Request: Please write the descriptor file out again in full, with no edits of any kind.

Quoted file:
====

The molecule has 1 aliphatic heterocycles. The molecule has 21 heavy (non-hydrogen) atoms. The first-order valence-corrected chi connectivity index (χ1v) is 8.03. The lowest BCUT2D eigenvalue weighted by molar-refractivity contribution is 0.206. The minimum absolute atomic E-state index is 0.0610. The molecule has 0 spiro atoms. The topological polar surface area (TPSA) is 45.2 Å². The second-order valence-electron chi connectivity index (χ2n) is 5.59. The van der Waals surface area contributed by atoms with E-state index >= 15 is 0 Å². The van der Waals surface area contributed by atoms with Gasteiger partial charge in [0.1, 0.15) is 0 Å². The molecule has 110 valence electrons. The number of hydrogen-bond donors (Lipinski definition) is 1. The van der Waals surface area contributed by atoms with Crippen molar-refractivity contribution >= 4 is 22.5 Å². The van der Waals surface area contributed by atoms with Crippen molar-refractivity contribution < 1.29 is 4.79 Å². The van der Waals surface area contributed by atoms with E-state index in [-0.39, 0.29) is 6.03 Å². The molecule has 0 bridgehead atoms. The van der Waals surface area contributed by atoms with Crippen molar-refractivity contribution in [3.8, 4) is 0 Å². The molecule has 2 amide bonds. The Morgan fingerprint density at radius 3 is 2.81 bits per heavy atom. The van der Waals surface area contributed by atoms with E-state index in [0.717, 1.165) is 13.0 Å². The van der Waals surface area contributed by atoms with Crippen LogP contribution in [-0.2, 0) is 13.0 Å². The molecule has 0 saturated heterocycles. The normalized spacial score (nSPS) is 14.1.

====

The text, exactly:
The molecule has 1 aliphatic heterocycles. The molecule has 21 heavy (non-hydrogen) atoms. The first-order valence-corrected chi connectivity index (χ1v) is 8.03. The lowest BCUT2D eigenvalue weighted by molar-refractivity contribution is 0.206. The minimum absolute atomic E-state index is 0.0610. The molecule has 0 spiro atoms. The topological polar surface area (TPSA) is 45.2 Å². The second-order valence-electron chi connectivity index (χ2n) is 5.59. The van der Waals surface area contributed by atoms with E-state index >= 15 is 0 Å². The van der Waals surface area contributed by atoms with Gasteiger partial charge in [0.1, 0.15) is 0 Å². The molecule has 110 valence electrons. The number of hydrogen-bond donors (Lipinski definition) is 1. The van der Waals surface area contributed by atoms with Crippen molar-refractivity contribution >= 4 is 22.5 Å². The van der Waals surface area contributed by atoms with Crippen molar-refractivity contribution < 1.29 is 4.79 Å². The van der Waals surface area contributed by atoms with E-state index in [-0.39, 0.29) is 6.03 Å². The molecule has 0 bridgehead atoms. The van der Waals surface area contributed by atoms with Crippen molar-refractivity contribution in [3.8, 4) is 0 Å². The molecule has 2 amide bonds. The Morgan fingerprint density at radius 3 is 2.81 bits per heavy atom. The van der Waals surface area contributed by atoms with E-state index in [0.717, 1.165) is 13.0 Å². The van der Waals surface area contributed by atoms with Crippen LogP contribution in [-0.2, 0) is 13.0 Å². The molecule has 0 saturated heterocycles. The normalized spacial score (nSPS) is 14.1.